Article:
Legend has it that the first woman Marine was Lucy Brewer who supposedly served, disguised as man, on board the Constitution in the war of 1812. While there is no evidence that Miss Brewer ever wore a Marine uniform, there can be no question about Opha May Johnson (no available pictures in uniform), who on 13 August 1918 enrolled in the Marine Corps to become the first woman Marine.
During World War I, women Marines didn’t have a uniform designed specifically for them. Women were given men’s coats and those coats were tailored to them. The tailor designed was made by the Quartermaster of the Marine Reservists. The tailors were instructed to make two-piece suits (jacket and skirt) of green wool in winter and tan khaki in the summer. Accessories included a specially designed shirt, regulation necktie and overcoat, brown high-topped shoes for winter and oxfords for spring and summer - the first low shoes most of them had ever worn. Matching overseas caps on which they proudly wore the globe and anchor insignia were the preferred headgear; however, during inclement weather the women reservists were permitted to wear campaign hats. Raincoats, gloves, and purse were not issued, and while old photographs show some women wearing gloves, handbags were not permitted on any occasion.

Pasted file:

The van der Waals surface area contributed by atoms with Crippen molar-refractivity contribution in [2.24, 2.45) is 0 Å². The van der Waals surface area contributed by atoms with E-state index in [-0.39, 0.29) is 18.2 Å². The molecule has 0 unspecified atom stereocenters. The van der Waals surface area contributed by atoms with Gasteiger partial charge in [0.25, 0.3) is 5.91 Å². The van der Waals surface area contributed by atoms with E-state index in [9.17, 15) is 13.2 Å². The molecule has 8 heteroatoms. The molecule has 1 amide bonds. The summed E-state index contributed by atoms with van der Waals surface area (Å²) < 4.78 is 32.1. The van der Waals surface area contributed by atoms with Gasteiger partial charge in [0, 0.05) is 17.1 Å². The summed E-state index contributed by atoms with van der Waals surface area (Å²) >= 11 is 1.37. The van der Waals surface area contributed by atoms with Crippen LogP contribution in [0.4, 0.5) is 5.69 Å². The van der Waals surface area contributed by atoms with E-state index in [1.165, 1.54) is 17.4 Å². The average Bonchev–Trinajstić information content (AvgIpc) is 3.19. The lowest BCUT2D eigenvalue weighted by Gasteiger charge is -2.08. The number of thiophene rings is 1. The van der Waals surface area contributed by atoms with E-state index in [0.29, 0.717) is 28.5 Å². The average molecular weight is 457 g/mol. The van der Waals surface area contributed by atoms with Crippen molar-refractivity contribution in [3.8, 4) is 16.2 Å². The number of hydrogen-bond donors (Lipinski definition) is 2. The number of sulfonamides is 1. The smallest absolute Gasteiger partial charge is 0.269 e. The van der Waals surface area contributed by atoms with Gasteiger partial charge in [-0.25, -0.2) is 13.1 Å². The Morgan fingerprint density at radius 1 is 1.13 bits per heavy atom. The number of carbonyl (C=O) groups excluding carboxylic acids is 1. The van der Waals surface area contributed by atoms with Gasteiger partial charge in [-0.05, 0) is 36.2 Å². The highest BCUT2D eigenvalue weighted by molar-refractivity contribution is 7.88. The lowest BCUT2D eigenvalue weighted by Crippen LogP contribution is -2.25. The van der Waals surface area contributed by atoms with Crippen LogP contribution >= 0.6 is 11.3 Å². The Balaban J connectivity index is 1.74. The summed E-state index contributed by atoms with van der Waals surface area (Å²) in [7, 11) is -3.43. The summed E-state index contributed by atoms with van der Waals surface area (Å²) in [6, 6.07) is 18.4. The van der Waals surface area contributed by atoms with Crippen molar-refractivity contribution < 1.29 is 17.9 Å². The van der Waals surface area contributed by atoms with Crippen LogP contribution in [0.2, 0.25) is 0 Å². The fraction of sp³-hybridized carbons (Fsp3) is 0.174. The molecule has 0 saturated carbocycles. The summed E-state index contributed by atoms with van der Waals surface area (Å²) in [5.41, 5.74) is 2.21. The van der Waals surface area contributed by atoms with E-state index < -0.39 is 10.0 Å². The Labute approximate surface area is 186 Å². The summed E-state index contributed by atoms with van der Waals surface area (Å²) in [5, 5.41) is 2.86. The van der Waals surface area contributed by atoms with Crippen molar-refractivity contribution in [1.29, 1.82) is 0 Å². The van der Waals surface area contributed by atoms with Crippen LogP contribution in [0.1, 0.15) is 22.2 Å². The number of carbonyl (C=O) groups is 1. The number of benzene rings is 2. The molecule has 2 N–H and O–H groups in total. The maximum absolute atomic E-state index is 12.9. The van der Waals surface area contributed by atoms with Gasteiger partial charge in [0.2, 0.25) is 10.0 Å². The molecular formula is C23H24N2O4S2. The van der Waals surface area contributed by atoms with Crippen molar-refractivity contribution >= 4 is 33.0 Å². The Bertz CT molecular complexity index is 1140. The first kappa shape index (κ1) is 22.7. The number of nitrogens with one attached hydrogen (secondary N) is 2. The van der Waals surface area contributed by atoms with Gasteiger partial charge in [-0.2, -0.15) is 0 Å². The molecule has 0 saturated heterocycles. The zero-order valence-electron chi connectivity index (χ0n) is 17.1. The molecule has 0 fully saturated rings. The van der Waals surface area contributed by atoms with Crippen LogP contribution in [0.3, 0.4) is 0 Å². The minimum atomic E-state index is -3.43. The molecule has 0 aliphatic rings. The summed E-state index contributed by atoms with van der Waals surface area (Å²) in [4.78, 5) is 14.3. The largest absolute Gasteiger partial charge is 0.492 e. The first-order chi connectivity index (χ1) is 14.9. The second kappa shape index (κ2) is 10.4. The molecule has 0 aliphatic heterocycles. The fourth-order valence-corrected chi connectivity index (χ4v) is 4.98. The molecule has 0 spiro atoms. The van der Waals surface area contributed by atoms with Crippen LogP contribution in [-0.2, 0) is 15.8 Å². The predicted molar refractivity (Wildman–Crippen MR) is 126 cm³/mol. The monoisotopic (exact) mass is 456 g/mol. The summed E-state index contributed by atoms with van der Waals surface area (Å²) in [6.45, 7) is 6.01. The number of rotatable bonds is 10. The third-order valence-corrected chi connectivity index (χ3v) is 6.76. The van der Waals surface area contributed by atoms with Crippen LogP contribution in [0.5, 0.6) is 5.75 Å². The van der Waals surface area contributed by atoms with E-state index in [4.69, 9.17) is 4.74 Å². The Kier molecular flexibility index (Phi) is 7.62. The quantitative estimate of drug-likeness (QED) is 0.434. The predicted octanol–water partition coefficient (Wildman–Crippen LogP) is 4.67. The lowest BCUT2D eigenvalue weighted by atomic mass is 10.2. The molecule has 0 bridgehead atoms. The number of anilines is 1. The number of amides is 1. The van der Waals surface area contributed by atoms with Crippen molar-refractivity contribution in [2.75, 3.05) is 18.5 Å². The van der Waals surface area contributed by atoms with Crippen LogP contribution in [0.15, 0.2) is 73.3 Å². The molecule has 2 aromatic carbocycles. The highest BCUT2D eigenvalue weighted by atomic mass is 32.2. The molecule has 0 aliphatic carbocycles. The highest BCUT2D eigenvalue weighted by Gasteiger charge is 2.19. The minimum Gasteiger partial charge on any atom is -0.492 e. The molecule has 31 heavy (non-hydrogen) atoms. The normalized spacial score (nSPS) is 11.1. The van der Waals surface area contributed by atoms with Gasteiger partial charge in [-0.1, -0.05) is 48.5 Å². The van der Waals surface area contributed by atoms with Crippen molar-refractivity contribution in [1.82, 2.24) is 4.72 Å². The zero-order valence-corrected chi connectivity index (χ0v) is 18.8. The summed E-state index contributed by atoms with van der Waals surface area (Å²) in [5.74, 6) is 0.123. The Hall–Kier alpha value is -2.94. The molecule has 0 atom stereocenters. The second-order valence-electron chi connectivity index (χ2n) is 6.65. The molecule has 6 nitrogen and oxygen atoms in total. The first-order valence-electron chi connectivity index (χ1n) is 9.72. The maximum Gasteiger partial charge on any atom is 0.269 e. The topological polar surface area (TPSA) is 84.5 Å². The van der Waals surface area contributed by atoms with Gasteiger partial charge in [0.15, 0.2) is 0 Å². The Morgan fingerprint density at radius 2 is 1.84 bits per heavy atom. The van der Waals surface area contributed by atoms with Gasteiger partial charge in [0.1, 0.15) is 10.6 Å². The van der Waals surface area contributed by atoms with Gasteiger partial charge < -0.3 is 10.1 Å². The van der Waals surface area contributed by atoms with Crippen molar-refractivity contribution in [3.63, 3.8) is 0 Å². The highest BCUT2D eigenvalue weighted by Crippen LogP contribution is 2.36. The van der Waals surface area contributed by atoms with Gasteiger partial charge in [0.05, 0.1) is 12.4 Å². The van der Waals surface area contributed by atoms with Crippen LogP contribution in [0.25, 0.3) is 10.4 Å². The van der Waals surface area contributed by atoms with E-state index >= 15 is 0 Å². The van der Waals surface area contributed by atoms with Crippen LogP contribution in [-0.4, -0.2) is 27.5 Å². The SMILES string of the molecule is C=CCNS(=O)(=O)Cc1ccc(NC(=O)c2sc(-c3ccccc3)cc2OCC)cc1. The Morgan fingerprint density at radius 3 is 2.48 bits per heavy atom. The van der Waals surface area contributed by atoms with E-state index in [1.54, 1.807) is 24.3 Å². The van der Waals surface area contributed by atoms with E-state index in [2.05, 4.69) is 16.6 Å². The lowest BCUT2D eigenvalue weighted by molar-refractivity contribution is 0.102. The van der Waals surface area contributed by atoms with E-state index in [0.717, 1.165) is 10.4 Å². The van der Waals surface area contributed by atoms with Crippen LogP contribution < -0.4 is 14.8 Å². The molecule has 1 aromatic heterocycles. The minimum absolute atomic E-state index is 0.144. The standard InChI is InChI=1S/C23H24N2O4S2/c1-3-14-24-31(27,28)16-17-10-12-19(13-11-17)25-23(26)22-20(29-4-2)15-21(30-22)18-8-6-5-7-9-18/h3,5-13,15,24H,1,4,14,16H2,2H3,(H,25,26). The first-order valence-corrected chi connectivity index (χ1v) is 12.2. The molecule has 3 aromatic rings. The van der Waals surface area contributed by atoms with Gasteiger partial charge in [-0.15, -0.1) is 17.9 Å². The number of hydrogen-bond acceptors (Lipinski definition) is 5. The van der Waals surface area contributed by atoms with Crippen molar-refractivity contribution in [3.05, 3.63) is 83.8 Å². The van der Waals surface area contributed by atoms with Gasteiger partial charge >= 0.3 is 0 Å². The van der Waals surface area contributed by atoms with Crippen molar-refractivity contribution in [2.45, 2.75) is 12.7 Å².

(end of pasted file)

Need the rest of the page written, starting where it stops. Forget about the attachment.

Obtaining proper fitting uniforms for women was a problem when they first came on duty in both WW1 and later in WWII.